An analysis by the UK Treasury anticipated a six per cent decline of long-run UK GDP. A further four per cent loss was linked to the non-realisation of the gains envisaged from EU single market deepening in the fields of the digital economy, the energy sector and the services sectors, as had been agreed in the negotiations between the UK government and the EU in early 2016. The Treasury study found that a moderate Brexit scenario entailed a per capita income loss of £1800. Oddly, this large figure was not included in the government’s information brochure for the voters; conversely, in the Scottish independence referendum of 2014, the two government information leaflets for Scottish households informed voters that Scottish independence would lead to a £1400 per capita income loss in addition to the loss of the benefits of British EU membership (from which it follows that Scottish independence from the UK and subsequent EU accession could add up to a per capita benefit of £400 in Scotland).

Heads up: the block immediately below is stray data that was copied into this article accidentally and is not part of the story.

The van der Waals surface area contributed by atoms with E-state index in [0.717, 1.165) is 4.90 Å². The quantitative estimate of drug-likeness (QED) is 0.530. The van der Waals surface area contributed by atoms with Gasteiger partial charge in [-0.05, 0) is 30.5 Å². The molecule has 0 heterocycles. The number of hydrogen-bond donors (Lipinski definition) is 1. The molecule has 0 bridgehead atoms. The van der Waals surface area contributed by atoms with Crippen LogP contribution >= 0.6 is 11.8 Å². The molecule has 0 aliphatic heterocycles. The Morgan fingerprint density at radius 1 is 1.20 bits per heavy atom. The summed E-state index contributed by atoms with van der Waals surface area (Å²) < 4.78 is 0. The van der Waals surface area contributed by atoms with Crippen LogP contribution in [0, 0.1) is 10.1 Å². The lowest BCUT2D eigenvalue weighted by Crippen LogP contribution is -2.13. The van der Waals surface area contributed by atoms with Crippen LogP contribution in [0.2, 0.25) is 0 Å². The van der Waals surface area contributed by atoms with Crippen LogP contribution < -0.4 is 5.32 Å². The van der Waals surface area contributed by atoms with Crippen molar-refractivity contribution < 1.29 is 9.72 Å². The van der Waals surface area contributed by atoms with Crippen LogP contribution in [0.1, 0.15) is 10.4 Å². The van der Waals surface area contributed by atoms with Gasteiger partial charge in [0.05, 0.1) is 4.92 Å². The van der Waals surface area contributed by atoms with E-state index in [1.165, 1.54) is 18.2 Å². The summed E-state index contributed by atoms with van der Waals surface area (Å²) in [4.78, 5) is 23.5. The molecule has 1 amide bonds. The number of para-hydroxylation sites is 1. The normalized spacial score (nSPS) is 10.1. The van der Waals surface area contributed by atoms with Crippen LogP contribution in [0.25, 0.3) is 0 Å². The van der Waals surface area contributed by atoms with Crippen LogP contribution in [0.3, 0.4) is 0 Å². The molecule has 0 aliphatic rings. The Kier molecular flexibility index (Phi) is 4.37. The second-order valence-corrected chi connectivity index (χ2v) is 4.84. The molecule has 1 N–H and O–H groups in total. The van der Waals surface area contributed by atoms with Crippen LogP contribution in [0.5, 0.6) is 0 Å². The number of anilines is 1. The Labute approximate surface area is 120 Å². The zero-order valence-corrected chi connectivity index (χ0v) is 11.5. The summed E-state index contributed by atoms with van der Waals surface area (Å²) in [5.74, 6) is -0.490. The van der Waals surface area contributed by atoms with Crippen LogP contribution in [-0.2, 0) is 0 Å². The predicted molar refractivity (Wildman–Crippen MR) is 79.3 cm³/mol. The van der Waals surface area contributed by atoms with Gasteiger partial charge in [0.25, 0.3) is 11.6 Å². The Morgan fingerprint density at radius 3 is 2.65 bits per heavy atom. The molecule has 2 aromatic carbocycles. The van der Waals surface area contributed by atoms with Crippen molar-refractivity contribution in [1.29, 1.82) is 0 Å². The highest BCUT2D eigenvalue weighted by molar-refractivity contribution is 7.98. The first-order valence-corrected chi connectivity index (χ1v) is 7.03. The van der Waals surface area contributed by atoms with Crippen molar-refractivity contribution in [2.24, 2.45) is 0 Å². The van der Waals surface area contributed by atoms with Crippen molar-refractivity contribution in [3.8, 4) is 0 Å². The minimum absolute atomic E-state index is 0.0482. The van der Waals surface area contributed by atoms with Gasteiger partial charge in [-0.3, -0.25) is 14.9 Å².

The rather complex EU-UK negotiations will take quite some time, and it is unclear whether the main issues can be settled by the March 2019 deadline. An analysis of the effects of the 2016 referendum requires an understanding of UK-EU relations. The following section presents a rudimentary history of the developments which led to the UK’s decision to withdraw from the EU.
The background to the British referendum
A brief review of the background of the UK’s membership in the EU will help provide an understanding of the various points of view on Brexit, as well as on one of the defining issues which helped to shape the ultimate result, namely immigration. First moves by the UK to join what was then called the European Economic Community (EEC) were made in 1961, but British attempts were blocked by French President Charles de Gaulle. The UK, along with Ireland and Denmark, ultimately joined the EEC in 1973 under Conservative Prime Minister Edward Heath. Two years later, the country held the first Europe-related referendum, and indeed the first ever UK-wide referendum, which resulted in 67% voting in favour of the UK staying in the EEC. The constituent country with the highest yes vote was England (69%), followed by Wales (65%), Scotland (58%) and Northern Ireland (52%).